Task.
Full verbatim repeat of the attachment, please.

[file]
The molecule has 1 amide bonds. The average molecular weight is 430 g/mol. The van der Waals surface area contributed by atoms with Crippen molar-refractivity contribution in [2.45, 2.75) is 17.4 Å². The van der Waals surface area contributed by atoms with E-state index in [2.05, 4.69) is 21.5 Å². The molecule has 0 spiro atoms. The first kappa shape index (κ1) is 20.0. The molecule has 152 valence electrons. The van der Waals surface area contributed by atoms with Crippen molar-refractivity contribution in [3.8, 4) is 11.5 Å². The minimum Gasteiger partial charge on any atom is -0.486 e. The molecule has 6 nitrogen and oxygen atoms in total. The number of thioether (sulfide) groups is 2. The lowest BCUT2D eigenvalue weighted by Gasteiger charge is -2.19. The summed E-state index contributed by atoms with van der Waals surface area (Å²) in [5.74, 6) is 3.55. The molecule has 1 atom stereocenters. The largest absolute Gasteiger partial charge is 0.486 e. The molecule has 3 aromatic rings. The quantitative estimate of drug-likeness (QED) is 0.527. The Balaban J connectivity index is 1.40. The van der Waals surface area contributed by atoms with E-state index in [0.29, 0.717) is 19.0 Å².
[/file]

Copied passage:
The molecule has 1 amide bonds. The average molecular weight is 430 g/mol. The van der Waals surface area contributed by atoms with Crippen molar-refractivity contribution in [2.45, 2.75) is 17.4 Å². The van der Waals surface area contributed by atoms with E-state index in [2.05, 4.69) is 21.5 Å². The molecule has 0 spiro atoms. The first kappa shape index (κ1) is 20.0. The molecule has 152 valence electrons. The van der Waals surface area contributed by atoms with Crippen molar-refractivity contribution in [3.8, 4) is 11.5 Å². The minimum Gasteiger partial charge on any atom is -0.486 e. The molecule has 6 nitrogen and oxygen atoms in total. The number of thioether (sulfide) groups is 2. The lowest BCUT2D eigenvalue weighted by Gasteiger charge is -2.19. The summed E-state index contributed by atoms with van der Waals surface area (Å²) in [5.74, 6) is 3.55. The molecule has 1 atom stereocenters. The largest absolute Gasteiger partial charge is 0.486 e. The molecule has 3 aromatic rings. The quantitative estimate of drug-likeness (QED) is 0.527. The Balaban J connectivity index is 1.40. The van der Waals surface area contributed by atoms with E-state index in [0.29, 0.717) is 19.0 Å².